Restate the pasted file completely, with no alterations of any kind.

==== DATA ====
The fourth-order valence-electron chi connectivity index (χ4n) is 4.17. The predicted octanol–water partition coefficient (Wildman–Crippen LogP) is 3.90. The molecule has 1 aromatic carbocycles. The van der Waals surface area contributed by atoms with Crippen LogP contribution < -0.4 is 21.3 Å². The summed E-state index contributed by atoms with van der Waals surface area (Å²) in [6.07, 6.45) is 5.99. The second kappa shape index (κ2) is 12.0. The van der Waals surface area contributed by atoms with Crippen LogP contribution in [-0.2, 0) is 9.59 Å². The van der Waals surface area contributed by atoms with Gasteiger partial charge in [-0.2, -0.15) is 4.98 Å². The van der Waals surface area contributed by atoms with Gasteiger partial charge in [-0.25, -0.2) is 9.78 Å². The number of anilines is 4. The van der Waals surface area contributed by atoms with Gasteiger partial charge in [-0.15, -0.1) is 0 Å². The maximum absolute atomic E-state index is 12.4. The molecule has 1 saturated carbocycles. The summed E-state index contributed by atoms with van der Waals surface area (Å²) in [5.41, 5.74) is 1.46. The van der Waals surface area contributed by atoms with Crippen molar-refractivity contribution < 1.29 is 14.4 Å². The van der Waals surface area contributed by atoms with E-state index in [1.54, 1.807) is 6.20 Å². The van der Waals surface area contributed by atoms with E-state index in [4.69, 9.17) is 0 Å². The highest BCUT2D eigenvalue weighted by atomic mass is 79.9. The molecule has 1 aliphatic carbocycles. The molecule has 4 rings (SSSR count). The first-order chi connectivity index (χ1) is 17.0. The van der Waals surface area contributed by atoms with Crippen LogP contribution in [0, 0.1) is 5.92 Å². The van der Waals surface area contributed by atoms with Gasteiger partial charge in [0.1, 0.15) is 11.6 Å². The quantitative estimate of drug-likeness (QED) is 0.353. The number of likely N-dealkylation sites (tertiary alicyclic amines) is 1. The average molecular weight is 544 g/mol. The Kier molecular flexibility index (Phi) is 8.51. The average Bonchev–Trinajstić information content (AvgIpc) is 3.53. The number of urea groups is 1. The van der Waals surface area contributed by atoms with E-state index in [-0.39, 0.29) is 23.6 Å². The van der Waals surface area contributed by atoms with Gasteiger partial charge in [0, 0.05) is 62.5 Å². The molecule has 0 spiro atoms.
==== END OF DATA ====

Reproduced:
The fourth-order valence-electron chi connectivity index (χ4n) is 4.17. The predicted octanol–water partition coefficient (Wildman–Crippen LogP) is 3.90. The molecule has 1 aromatic carbocycles. The van der Waals surface area contributed by atoms with Crippen LogP contribution < -0.4 is 21.3 Å². The summed E-state index contributed by atoms with van der Waals surface area (Å²) in [6.07, 6.45) is 5.99. The second kappa shape index (κ2) is 12.0. The van der Waals surface area contributed by atoms with Crippen LogP contribution in [-0.2, 0) is 9.59 Å². The van der Waals surface area contributed by atoms with Gasteiger partial charge in [-0.2, -0.15) is 4.98 Å². The van der Waals surface area contributed by atoms with Gasteiger partial charge in [-0.25, -0.2) is 9.78 Å². The number of anilines is 4. The van der Waals surface area contributed by atoms with Gasteiger partial charge in [-0.15, -0.1) is 0 Å². The maximum absolute atomic E-state index is 12.4. The molecule has 1 saturated carbocycles. The summed E-state index contributed by atoms with van der Waals surface area (Å²) in [5.41, 5.74) is 1.46. The van der Waals surface area contributed by atoms with Crippen molar-refractivity contribution < 1.29 is 14.4 Å². The van der Waals surface area contributed by atoms with E-state index in [1.54, 1.807) is 6.20 Å². The van der Waals surface area contributed by atoms with E-state index in [4.69, 9.17) is 0 Å². The highest BCUT2D eigenvalue weighted by atomic mass is 79.9. The molecule has 1 aliphatic carbocycles. The molecule has 4 rings (SSSR count). The first-order chi connectivity index (χ1) is 17.0. The van der Waals surface area contributed by atoms with Crippen LogP contribution in [0, 0.1) is 5.92 Å². The van der Waals surface area contributed by atoms with Gasteiger partial charge in [0.1, 0.15) is 11.6 Å². The quantitative estimate of drug-likeness (QED) is 0.353. The number of likely N-dealkylation sites (tertiary alicyclic amines) is 1. The average molecular weight is 544 g/mol. The Kier molecular flexibility index (Phi) is 8.51. The average Bonchev–Trinajstić information content (AvgIpc) is 3.53. The number of urea groups is 1. The van der Waals surface area contributed by atoms with E-state index in [-0.39, 0.29) is 23.6 Å². The van der Waals surface area contributed by atoms with Gasteiger partial charge in [0, 0.05) is 62.5 Å². The molecule has 0 spiro atoms.